The newly elected leaders of Australia need to insist that its security and diplomatic agencies work together to clearly demarcate what are the metrics for success in the current SIAF. These agencies must understand how accountability across forces will be achieved, how they will communicate with the public and civil society to build trust, and when the SIAF will finish. Otherwise, Australia will be in a long and potentially unpopular engagement in Solomon Islands, one that is sometimes criticised as “propping up” Prime Minister Manasseh Sogavare, who since 2019 has faced several calls by opposition and civil society to step down.
The second red line that needs to be drawn concerns the major short- and long-term threat to Solomon Islands security: the 2023 general election. While the use of violence by rioters cannot be condoned, it is a symbolic political action expressing the discontent citizens feel towards the current governing coalition and its closer and secretive ties with China. If there are any moves that are perceived to be actions by the current leaders to thwart people’s right to vote freely, there will be a heightened risk of violence, potentially on a wide scale.
The independence of police and judiciary will be vital in resolving protests and arguments that arise during the election. The last few years have seen the police used in cases that might be perceived locally as politically motivated. For instance, the policing of online posts by a church pastor about the need for Guadalcanal people to control their development and the arrest of youths undertaking a silent protest against the government switching relations to China, was criticised in the media.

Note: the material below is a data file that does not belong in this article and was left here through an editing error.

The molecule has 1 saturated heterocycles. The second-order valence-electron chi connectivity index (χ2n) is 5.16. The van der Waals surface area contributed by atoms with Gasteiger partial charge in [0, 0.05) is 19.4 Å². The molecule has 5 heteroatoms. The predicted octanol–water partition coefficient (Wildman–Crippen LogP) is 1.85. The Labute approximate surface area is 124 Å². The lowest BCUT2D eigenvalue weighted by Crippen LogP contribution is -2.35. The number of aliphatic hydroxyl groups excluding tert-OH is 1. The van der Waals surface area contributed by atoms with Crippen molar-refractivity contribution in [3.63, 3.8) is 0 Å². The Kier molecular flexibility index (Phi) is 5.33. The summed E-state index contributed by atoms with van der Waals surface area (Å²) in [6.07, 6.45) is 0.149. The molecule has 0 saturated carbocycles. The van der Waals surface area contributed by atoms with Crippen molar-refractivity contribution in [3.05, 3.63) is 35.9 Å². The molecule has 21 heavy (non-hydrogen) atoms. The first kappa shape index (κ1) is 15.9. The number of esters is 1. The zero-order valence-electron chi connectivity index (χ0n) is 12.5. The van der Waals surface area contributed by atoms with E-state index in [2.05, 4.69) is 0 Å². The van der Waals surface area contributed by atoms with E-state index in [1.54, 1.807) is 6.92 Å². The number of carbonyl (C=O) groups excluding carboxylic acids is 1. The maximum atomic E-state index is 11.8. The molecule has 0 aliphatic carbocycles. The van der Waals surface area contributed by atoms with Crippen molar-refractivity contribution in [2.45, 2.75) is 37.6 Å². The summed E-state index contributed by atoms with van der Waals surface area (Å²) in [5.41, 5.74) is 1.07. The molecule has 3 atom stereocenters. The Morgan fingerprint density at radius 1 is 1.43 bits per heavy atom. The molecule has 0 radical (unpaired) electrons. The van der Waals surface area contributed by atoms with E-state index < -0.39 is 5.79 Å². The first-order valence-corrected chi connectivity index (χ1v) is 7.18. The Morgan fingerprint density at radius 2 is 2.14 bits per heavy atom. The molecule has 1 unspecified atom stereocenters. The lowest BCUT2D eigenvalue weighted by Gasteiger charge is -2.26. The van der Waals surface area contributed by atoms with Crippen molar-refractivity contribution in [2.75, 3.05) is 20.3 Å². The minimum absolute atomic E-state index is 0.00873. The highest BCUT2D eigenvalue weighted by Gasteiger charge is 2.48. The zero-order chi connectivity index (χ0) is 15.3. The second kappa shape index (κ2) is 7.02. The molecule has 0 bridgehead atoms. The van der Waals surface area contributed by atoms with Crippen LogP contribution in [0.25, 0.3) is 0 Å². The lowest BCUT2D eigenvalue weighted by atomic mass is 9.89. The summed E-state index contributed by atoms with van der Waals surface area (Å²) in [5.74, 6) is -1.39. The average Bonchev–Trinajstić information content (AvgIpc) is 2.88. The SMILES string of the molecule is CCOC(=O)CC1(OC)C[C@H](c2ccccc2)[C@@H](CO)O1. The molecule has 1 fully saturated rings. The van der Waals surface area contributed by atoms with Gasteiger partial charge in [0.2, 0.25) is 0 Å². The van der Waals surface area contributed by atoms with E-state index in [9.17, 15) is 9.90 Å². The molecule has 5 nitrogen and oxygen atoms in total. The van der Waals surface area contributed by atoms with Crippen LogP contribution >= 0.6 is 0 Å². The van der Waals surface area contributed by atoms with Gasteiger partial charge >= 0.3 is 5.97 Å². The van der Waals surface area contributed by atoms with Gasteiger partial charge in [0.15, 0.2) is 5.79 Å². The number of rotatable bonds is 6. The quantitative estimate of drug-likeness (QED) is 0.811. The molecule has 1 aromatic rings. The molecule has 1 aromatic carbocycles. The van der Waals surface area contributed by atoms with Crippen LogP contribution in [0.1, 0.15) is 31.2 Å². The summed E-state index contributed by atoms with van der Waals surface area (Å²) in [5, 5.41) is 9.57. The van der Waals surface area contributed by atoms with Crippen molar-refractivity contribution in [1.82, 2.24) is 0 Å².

Australia and international agencies like the United Nations Development Programme (UNDP) do play a role in funding elections and can request processes be put in place to deal with likely disputes, such as allegations of threats and inducements to voters. Support from Australia and partners for the election, must be better synced with policing, security, and justice interventions, so that evidence-gathering and prosecution can proceed quickly. It is likely that whichever side wins the Solomon election, the losing side will try to gain power by contesting results through the courts. This could lead to security incidents as supporters from either side can gather and clash in Honiara around the courthouse and in the constituencies.
This election will be crucial in Solomon Island history, and Australia needs to support it as a security priority. This next election will either provide an outlet for dissent and lead to the accommodation of different views on security and politics, or set the country back onto a course where oppositional groups view the only option for change as rioting during political transitions, or establishing movements for separatism and violence. Australia must work strategically and coordinate with other major donors to establish a “red line” around the next election: safeguarding the process, ensuring the election is free and fair, and peacefully resolving any security incidents that might arise.
Dr Anouk Ride is an Affiliate Researcher with Australian National University and with the Initiative for Peacebuilding, University of Melbourne. She researches conflict, interpersonal violence, gender, and social inclusion and is based in Solomon Islands.